Going by the joint declaration of the BRICS Leaders in Xiamen, China on 4th September, there has been some quantifiable progress in the economic partnership among the member BRICS countries - Brazil, Russia, India, China and South Africa - ever since the Strategy for BRICS Economic Partnership was adopted at the 7th BRICS Summit in Ufa, Russia, two years ago.
The declaration welcomes the first report on the implementation of the partnership strategy and the broad package of outcomes delivered by the sectoral ministerial meetings. BRICS Strategy itself mandates annual presentation of such a progress report to the BRICS Leaders.
While a review of the contents of the report on the implementation of the strategy may not be possible, one can revisit the BRICS economic partnership strategy to realise the complexities involved in its implementation.
First of all, the priority areas identified in the partnership strategy itself is very broad and cover the entire gamut of economic engagement and not just the formation of a New Development Bank to fund sustainable projects in developing countries. The strategy includes trade and investment, manufacturing and minerals processing, energy, agricultural cooperation, science, technology and innovation, financial cooperation, connectivity, institutional connectivity, people-to-people connectivity, education, tourism, business and labour mobility and ICT cooperation.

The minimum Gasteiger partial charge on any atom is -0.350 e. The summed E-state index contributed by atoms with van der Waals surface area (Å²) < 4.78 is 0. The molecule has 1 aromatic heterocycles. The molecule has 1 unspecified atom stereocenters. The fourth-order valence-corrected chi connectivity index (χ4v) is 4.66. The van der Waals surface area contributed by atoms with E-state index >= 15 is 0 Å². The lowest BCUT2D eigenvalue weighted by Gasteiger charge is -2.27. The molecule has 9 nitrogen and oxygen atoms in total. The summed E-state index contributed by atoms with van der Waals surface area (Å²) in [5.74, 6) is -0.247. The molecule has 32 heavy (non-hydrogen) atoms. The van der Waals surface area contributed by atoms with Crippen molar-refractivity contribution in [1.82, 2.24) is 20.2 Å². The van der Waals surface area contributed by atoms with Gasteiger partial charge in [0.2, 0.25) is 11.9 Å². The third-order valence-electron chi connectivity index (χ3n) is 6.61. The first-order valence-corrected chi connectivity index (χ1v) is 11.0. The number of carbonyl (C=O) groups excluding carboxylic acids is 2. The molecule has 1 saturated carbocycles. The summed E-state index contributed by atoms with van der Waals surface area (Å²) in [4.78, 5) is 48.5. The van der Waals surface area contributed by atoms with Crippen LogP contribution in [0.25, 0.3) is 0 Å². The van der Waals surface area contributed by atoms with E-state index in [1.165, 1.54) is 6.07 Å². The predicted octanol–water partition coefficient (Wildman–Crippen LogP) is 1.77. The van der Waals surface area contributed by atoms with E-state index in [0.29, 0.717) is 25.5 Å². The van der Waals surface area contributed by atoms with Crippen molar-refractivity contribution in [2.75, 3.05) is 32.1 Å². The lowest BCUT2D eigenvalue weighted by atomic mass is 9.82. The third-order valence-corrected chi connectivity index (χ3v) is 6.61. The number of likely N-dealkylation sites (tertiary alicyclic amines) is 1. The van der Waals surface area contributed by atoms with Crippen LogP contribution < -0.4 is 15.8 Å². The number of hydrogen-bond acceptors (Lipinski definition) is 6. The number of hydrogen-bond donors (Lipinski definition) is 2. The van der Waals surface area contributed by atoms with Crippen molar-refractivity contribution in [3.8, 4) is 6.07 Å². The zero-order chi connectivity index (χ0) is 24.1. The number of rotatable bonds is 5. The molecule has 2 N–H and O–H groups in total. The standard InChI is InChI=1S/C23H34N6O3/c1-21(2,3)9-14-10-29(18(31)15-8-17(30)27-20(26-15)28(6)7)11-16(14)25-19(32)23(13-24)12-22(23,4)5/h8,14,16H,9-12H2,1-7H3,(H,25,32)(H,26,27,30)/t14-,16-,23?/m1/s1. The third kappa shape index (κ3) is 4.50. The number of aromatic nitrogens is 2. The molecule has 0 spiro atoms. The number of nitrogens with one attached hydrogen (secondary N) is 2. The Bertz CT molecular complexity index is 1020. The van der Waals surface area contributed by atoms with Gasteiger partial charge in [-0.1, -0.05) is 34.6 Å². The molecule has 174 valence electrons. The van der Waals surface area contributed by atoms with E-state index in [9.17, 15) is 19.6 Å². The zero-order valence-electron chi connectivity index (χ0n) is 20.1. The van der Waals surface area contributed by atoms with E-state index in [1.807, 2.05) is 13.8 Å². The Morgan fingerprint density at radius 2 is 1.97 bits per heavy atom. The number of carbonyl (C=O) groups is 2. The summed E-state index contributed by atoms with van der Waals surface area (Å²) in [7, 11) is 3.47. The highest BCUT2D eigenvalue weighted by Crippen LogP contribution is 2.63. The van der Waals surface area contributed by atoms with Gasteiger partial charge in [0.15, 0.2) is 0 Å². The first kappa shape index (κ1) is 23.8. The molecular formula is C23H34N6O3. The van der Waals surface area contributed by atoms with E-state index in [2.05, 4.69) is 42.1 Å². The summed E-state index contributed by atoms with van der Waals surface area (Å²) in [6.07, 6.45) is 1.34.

Have India and China, the biggest economies among the BRICS group, moved ahead in all these areas in the last two years?
India's dependence on China in trade and investment, manufacturing, product import and energy sector have not seen much change during the period. In spite of the tall promises made by China, there has been no visible change in the trade deficit pattern between the two nations. The Chinese investments zones in India is still on the drawing board. At the same time, Chinese telecommunication equipment suppliers or pharmaceutical and chemical raw materials suppliers to India are unlikely to talk about any positive change in India's attitude towards accepting the import of such items to the country.
There has been no recent breakthrough partnerships in science and technology, innovation or agriculture either. The only major country in the region that stayed away from China's mega connectivity programme - the One Road One Belt project - was India.
However, despite the slow pace of progress, both countries, and BRICS members seem to have taken positive steps towards strengthening their economic partnership. That is what the message from Xiamen suggests.